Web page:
Read  How China Is Transforming the World
 November 25, 2014
The Myth of Human Progress
by Chris Hedges, Truthdig, AlterNet
The Myth of Human Progress

Clive Hamilton in his “Requiem for a Species: Why We Resist the Truth About Climate Change” describes a dark relief that comes from accepting that “catastrophic climate change is virtually certain.” This obliteration of “false hopes,” he says, requires an intellectual knowledge and an emotional knowledge. The first is attainable. The second, because it means that those we love, including our children, are almost certainly doomed to insecurity, misery and suffering within a few decades, if not a few years, is much harder to acquire. To emotionally accept impending disaster, to attain the gut-level understanding that the power elite will not respond rationally to the devastation of the ecosystem, is as difficult to accept as our own mortality. The most daunting existential struggle of our time is to ingest this awful truth—intellectually and emotionally—and continue to resist the forces that are destroying us.

The human species, led by white Europeans and Euro-Americans, has been on a 500-year-long planetwide rampage of conquering, plundering, looting, exploiting and polluting the Earth—as well as killing the indigenous communities that stood in the way. But the game is up. The technical and scientific forces that created a life of unparalleled luxury—as well as unrivaled military and economic power—for the industrial elites are the forces that now doom us. The mania for ceaseless economic expansion and exploitation has become a curse, a death sentence. But even as our economic and environmental systems unravel, after the hottest year in the contiguous 48 states since record keeping began 107 years ago, we lack the emotional and intellectual creativity to shut down the engine of global capitalism. We have bound ourselves to a doomsday machine that grinds forward, as the draft report of the National Climate Assessment and Development Advisory Committee illustrates.

Complex civilizations have a bad habit of destroying themselves. Anthropologists including Joseph Tainter in “The Collapse of Complex Societies,” Charles L. Redman in “Human Impact on Ancient Environments” and Ronald Wright in “A Short History of Progress” have laid out the familiar patterns that lead to systems breakdown. The difference this time is that when we go down the whole planet will go with us. There will, with this final collapse, be no new lands left to exploit, no new civilizations to conquer, no new peoples to subjugate. The long struggle between the human species and the Earth will conclude with the remnants of the human species learning a painful lesson about unrestrained greed and self-worship.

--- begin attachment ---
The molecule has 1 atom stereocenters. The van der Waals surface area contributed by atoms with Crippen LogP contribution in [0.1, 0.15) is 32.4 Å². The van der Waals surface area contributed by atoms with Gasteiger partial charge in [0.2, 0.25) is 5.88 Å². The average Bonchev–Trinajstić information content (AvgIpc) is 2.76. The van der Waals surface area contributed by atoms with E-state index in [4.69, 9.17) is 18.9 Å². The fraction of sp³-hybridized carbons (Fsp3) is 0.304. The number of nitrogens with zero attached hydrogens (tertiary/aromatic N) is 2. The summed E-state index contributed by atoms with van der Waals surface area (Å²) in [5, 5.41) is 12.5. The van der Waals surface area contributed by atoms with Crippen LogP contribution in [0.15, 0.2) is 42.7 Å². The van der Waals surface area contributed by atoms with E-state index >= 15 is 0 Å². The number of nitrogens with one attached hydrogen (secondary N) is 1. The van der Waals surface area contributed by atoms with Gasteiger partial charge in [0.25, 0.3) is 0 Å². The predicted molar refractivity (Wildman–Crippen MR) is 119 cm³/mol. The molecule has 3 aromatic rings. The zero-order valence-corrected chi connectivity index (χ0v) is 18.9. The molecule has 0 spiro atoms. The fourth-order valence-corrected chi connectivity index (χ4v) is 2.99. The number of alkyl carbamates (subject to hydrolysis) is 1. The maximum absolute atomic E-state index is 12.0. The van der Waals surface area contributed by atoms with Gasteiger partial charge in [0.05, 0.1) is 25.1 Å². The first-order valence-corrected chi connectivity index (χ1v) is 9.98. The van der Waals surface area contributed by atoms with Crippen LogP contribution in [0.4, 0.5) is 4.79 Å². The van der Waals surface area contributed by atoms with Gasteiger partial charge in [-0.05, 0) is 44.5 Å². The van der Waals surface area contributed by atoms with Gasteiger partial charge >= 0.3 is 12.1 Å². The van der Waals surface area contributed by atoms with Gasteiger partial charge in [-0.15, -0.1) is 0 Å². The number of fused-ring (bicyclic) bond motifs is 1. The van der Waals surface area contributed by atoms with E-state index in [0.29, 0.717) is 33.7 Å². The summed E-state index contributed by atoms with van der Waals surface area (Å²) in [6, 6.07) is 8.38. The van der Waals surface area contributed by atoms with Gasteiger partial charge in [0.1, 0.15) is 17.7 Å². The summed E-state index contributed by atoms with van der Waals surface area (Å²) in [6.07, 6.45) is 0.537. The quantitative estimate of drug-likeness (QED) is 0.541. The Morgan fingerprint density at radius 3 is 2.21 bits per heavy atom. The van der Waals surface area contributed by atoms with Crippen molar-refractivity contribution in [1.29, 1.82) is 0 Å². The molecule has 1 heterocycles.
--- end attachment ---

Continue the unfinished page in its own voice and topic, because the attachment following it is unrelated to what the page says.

“There is a pattern in the past of civilization after civilization wearing out its welcome from nature, overexploiting its environment, overexpanding, overpopulating,” Wright said when I reached him by phone at his home in British Columbia, Canada. 

They tend to collapse quite soon after they reach their period of greatest magnificence and prosperity. That pattern holds good for a lot of societies, among them the Romans, the ancient Maya and the Sumerians of what is now southern Iraq. There are many other examples, including smaller-scale societies such as Easter Island. The very things that cause societies to prosper in the short run, especially new ways to exploit the environment such as the invention of irrigation, lead to disaster in the long run because of unforeseen complications. This is what I called in ‘A Short History of Progress’ the ‘progress trap.’ We have set in motion an industrial machine of such complexity and such dependence on expansion that we do not know how to make do with less or move to a steady state in terms of our demands on nature. We have failed to control human numbers. They have tripled in my lifetime. And the problem is made much worse by the widening gap between rich and poor, the upward concentration of wealth, which ensures there can never be enough to go around. The number of people in dire poverty today—about 2 billion—is greater than the world’s entire population in the early 1900s. That’s not progress.

If we continue to refuse to deal with things in an orderly and rational way, we will head into some sort of major catastrophe, sooner or later. If we are lucky it will be big enough to wake us up worldwide but not big enough to wipe us out. That is the best we can hope for. We must transcend our evolutionary history. We’re Ice Age hunters with a shave and a suit. We are not good long-term thinkers. We would much rather gorge ourselves on dead mammoths by driving a herd over a cliff than figure out how to conserve the herd so it can feed us and our children forever. That is the transition our civilization has to make. And we’re not doing that.